Rethinking Age-Period-Cohort Mortality Trend Models
Daniel Alai () and
Michael Sherris ()
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Daniel Alai: ARC Centre of Excellence in Population Ageing Research, Australian School of Business, University of New South Wales
Michael Sherris: School of Risk and Actuarial Studies and ARC Centre of Excellence in Population Ageing Research, Australian School of Business, University of New South Wales
No 201212, Working Papers from ARC Centre of Excellence in Population Ageing Research (CEPAR), Australian School of Business, University of New South Wales
Longevity risk arising from uncertain mortality improvement is one of the major risks facing annuity providers and pension funds. In this paper we show how applying trend models from non-life claims reserving to age-period-cohort mortality trends provides new insight in estimating mortality improvement and quantifying its uncertainty. Age, period, and cohort trends are modelled with distinct effects for each age, calendar year, and birth year in a generalized linear models framework. The effects are distinct in the sense that they are not conjoined with age coefficients, borrowing from regression terminology, we denote them as main effects. Mortality models in this framework for age-period, age-cohort, and age-period-cohort effects are assessed using national population mortality data from Norway and Australia to show the relative significance of cohort effects as compared to period effects. Results are compared with the traditional Lee-Carter model. The bilinear period effect in the Lee-Carter model is shown to resemble a main cohort effect in these trend models. However the approach avoids the limitations of the Lee-Carter model when forecasting with the age-cohort trend model.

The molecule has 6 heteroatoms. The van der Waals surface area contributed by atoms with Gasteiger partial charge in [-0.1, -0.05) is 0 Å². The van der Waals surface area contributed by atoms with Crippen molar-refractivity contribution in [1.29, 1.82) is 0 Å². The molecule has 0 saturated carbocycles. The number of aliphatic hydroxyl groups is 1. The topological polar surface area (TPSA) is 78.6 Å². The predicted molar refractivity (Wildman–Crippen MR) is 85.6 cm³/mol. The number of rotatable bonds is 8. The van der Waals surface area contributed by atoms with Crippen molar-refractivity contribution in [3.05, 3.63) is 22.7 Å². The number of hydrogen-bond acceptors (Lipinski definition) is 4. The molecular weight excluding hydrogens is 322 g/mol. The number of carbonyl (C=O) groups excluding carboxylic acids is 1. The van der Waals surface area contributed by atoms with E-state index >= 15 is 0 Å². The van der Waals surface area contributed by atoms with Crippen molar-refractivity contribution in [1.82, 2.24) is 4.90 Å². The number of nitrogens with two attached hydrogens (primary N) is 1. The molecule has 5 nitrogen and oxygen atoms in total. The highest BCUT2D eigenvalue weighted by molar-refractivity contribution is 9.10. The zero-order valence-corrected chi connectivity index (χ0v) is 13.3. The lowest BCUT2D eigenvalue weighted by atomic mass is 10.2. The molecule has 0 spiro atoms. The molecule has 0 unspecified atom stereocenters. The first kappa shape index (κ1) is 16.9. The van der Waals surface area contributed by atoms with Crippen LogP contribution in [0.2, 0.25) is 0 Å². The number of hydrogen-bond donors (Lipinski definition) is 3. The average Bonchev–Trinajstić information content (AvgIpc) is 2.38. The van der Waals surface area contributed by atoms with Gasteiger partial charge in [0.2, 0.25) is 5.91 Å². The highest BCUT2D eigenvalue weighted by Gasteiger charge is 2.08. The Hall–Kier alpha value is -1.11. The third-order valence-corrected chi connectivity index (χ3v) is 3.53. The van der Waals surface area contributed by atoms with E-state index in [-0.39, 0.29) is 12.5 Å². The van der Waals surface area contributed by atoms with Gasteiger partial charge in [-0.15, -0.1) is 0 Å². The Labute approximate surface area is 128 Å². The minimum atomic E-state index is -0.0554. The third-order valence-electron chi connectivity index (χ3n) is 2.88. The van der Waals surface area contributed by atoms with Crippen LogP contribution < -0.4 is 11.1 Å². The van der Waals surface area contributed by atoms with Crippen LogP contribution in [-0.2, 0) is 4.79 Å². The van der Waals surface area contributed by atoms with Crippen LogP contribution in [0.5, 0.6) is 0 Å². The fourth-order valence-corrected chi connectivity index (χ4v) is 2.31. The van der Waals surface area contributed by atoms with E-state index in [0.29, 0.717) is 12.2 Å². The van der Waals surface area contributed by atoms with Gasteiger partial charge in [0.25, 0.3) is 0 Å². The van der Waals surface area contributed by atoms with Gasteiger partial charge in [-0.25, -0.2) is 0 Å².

Keywords: Mortality Modelling; Age-Period-Cohort Models; Generalized Linear Models; Lee-Carter Models (search for similar items in EconPapers)
JEL-codes: G22 G23 C51 C18 (search for similar items in EconPapers)
New Economics Papers: this item is included in nep-age, nep-dem, nep-for and nep-hea
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